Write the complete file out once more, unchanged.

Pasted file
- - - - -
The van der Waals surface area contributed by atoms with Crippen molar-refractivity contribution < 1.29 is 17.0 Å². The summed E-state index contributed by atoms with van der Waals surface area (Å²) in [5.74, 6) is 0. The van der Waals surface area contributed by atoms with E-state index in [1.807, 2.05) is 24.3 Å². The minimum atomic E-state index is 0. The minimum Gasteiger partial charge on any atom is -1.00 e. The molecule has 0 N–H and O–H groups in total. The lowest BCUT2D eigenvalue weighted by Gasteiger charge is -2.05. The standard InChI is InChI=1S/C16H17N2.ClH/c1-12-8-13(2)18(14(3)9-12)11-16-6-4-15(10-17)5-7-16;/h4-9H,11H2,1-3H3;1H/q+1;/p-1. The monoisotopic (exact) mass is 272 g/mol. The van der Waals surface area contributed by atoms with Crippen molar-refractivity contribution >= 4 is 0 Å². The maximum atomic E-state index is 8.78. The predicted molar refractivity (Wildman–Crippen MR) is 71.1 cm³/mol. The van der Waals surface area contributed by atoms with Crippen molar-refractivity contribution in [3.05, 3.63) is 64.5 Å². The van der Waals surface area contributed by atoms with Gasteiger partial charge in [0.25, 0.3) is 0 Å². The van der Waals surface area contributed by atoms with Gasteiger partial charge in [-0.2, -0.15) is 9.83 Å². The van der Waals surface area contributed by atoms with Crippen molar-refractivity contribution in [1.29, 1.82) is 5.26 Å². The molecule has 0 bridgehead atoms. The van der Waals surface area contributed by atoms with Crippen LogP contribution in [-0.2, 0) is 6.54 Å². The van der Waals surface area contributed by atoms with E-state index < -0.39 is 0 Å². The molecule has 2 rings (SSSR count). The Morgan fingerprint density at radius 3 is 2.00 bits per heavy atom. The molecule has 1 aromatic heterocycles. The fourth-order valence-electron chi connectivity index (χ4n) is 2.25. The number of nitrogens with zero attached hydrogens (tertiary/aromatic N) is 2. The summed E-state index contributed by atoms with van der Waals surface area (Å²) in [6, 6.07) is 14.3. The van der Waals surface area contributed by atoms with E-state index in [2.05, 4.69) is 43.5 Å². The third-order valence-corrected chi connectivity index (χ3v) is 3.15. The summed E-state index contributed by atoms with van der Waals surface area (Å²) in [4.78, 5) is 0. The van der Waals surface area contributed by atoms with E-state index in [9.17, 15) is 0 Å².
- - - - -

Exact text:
The van der Waals surface area contributed by atoms with Crippen molar-refractivity contribution < 1.29 is 17.0 Å². The summed E-state index contributed by atoms with van der Waals surface area (Å²) in [5.74, 6) is 0. The van der Waals surface area contributed by atoms with E-state index in [1.807, 2.05) is 24.3 Å². The minimum atomic E-state index is 0. The minimum Gasteiger partial charge on any atom is -1.00 e. The molecule has 0 N–H and O–H groups in total. The lowest BCUT2D eigenvalue weighted by Gasteiger charge is -2.05. The standard InChI is InChI=1S/C16H17N2.ClH/c1-12-8-13(2)18(14(3)9-12)11-16-6-4-15(10-17)5-7-16;/h4-9H,11H2,1-3H3;1H/q+1;/p-1. The monoisotopic (exact) mass is 272 g/mol. The van der Waals surface area contributed by atoms with Crippen molar-refractivity contribution >= 4 is 0 Å². The maximum atomic E-state index is 8.78. The predicted molar refractivity (Wildman–Crippen MR) is 71.1 cm³/mol. The van der Waals surface area contributed by atoms with Crippen molar-refractivity contribution in [3.05, 3.63) is 64.5 Å². The van der Waals surface area contributed by atoms with Gasteiger partial charge in [0.25, 0.3) is 0 Å². The van der Waals surface area contributed by atoms with Gasteiger partial charge in [-0.2, -0.15) is 9.83 Å². The van der Waals surface area contributed by atoms with Crippen molar-refractivity contribution in [1.29, 1.82) is 5.26 Å². The molecule has 0 bridgehead atoms. The van der Waals surface area contributed by atoms with Crippen LogP contribution in [-0.2, 0) is 6.54 Å². The van der Waals surface area contributed by atoms with E-state index < -0.39 is 0 Å². The molecule has 2 rings (SSSR count). The Morgan fingerprint density at radius 3 is 2.00 bits per heavy atom. The molecule has 1 aromatic heterocycles. The fourth-order valence-electron chi connectivity index (χ4n) is 2.25. The number of nitrogens with zero attached hydrogens (tertiary/aromatic N) is 2. The summed E-state index contributed by atoms with van der Waals surface area (Å²) in [6, 6.07) is 14.3. The van der Waals surface area contributed by atoms with E-state index in [2.05, 4.69) is 43.5 Å². The third-order valence-corrected chi connectivity index (χ3v) is 3.15. The summed E-state index contributed by atoms with van der Waals surface area (Å²) in [4.78, 5) is 0. The van der Waals surface area contributed by atoms with E-state index in [9.17, 15) is 0 Å².